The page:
Manuscript culture

Manuscript culture uses manuscripts to store and disseminate information; in the West, it generally preceded the age of printing. In early manuscript culture, monks copied manuscripts by hand. They copied not just religious works, but a variety of texts including some on astronomy, herbals, and bestiaries. Medieval manuscript culture deals with the transition of the manuscript from the monasteries to the market in the cities, and the rise of universities. Manuscript culture in the cities created jobs built around the making and trade of manuscripts, and typically was regulated by universities. Late manuscript culture was characterized by a desire for uniformity, well-ordered and convenient access to the text contained in the manuscript, and ease of reading aloud. This culture grew out of the Fourth Lateran Council (1215) and the rise of the Devotio Moderna. It included a change in materials (switching from vellum to paper), and was subject to remediation by the printed book, while also influencing it.

The original collection of peciae for a book from which all future copies will be based is called the exemplar. The process of making an exemplar was supposed to be an orderly procedure: Masters of the university who compiled a new work were to edit, correct, and submit this authentic text to a stationer; he in turn copied from it an exemplar in peciae, corrected these against the authorís text with utmost care, and finally submitted them to the inspection of the universityís delegates for approval and for the setting of a rental price. Only then were peciae available for rental and copy.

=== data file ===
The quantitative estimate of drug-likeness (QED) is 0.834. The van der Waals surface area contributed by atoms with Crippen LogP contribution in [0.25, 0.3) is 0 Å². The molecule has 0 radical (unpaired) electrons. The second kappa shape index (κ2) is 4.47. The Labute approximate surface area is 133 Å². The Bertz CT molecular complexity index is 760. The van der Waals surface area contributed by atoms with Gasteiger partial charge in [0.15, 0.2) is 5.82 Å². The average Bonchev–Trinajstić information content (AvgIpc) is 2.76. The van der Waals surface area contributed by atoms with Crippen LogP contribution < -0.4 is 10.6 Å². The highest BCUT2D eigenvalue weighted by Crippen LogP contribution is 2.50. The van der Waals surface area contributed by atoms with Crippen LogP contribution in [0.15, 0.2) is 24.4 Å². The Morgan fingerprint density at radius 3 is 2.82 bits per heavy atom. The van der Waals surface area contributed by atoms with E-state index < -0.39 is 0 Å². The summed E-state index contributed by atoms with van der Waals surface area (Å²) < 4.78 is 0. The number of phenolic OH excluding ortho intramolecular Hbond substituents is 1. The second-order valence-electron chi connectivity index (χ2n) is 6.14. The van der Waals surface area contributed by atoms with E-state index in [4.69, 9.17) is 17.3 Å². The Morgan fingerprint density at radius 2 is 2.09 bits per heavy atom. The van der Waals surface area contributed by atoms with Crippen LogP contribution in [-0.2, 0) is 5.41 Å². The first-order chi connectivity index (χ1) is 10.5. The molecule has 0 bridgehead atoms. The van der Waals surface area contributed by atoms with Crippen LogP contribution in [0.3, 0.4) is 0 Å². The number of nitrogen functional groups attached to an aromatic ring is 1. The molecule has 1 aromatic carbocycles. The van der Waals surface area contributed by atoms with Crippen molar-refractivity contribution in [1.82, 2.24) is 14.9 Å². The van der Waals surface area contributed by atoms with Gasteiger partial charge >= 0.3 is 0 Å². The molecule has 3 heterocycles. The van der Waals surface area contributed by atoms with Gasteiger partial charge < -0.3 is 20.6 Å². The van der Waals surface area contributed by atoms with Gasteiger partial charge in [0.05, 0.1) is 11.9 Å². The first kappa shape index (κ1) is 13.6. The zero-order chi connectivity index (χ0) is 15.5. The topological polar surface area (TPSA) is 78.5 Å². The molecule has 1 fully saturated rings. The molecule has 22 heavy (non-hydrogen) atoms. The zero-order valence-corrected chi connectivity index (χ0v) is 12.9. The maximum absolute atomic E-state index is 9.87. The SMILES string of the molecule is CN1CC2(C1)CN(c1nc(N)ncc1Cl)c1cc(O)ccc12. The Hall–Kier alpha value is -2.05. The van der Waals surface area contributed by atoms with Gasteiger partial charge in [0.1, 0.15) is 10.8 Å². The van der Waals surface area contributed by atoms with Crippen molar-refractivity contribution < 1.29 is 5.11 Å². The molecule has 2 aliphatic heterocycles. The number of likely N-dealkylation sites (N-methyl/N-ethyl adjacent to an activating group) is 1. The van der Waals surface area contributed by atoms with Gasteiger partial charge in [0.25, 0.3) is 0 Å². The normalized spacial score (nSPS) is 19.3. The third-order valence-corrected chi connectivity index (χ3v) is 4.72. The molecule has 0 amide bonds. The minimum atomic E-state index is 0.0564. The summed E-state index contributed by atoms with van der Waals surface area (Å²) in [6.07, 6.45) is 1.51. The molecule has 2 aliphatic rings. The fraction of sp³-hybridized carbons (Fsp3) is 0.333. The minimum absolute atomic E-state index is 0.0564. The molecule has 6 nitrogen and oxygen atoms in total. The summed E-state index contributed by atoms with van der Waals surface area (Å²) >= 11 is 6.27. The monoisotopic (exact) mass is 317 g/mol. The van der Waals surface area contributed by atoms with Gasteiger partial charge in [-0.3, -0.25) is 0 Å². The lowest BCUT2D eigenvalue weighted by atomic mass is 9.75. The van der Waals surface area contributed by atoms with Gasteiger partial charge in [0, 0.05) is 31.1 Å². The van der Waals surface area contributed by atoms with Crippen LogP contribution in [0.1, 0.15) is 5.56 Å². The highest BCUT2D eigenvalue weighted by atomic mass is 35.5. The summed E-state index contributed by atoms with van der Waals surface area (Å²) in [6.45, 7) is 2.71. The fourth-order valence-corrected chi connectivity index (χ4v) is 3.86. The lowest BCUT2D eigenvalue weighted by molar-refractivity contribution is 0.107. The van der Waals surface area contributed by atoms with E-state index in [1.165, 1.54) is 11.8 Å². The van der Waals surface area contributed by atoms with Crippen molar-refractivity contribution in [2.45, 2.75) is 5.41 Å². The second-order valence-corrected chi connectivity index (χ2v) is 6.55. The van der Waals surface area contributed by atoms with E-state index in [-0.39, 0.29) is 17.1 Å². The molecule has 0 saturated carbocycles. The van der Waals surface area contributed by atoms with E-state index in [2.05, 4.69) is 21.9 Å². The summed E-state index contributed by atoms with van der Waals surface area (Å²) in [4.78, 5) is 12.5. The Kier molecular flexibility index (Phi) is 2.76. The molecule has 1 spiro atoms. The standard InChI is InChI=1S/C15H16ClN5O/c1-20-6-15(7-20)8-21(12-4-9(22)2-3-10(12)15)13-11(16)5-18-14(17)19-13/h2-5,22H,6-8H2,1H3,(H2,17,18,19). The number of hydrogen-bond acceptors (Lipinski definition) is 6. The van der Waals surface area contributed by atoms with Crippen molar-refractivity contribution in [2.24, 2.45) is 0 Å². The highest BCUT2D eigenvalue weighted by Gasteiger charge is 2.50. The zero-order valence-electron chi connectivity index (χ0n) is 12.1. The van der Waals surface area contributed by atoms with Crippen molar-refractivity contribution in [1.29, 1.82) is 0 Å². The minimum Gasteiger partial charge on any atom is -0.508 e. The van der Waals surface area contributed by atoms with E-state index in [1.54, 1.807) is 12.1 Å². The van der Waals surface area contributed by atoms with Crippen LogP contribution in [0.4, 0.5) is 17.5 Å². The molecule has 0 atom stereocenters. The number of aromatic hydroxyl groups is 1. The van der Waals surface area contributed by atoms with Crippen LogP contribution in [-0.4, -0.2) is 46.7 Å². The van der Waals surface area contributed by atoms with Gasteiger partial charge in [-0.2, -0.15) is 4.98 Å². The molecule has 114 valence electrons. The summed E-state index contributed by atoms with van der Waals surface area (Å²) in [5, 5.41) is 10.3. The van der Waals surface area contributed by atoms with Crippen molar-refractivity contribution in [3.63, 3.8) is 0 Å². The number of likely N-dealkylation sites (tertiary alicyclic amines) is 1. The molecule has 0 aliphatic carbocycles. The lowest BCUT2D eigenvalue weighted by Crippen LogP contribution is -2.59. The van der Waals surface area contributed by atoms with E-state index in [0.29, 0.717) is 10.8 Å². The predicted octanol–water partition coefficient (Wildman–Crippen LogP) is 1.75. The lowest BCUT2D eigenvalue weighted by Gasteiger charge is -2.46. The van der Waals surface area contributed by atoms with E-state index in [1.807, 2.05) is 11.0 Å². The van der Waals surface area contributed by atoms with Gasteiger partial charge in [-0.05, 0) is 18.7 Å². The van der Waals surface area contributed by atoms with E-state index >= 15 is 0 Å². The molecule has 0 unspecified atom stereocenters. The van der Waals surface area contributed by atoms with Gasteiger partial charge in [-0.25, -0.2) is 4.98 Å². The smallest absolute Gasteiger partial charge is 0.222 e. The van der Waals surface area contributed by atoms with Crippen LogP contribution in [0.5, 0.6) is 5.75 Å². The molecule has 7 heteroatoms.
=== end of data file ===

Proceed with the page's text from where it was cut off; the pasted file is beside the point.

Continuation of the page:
It was not just the booksellers which the universities regulated. Additionally, university regulations forbade parchmenters from hiding the good parchment from university members wanting to buy. There were plenty of other demands for parchment outside the university such as: the record-keeping for the royal government, every similar entity of a commercial or mercantile guild, every religious house that issued a charter or kept a rent roll, every public letter-writer, everyone from major international trader to local shop-keeper who kept accounts. They all demanded parchment in greater numbers and were willing to pay higher than the regulated price which the university members paid. And so, the universities feeling such pressures often chose to regulate parchment as well.

The emergence of new standards in manuscript production, beginning in the Low Countries at the end of the fourteenth century, clearly marked the beginning of a new epoch in manuscript culture. Uniformity would result from the desire for clarity, both in terms of bibliographic accuracy and the reproduction and correction of the text itself. It necessitated greater organization, specifically within the monastic scriptoria. These had lost pre-eminence in medieval manuscript culture, characterized by the university, but had begun to undergo a rebirth in the fourteenth century. Historians have characterized this period as chaotic, with very poor quality paper manuscripts being held as a standard. However, the varying quality of materials did not affect the quality of the text contained on it, as the transition was made from parchment to rag paper. For instance, there was the formation of a new script, called hybrida, that sought to combine the traditional cursiva script with the script used in printed books. There was little loss of legibility, due to the use of sharp angles instead of loops. Additionally, in the first half of the fifteenth century, the practice of using a hierarchy of scripts to demarcate different sections of a text was re-instituted. Rubrics and colophons were clearly set off from the remainder of a text, employing their own unique script. All of these changes resulted from a desire for improved accuracy, and led to the creation of complex codification rules.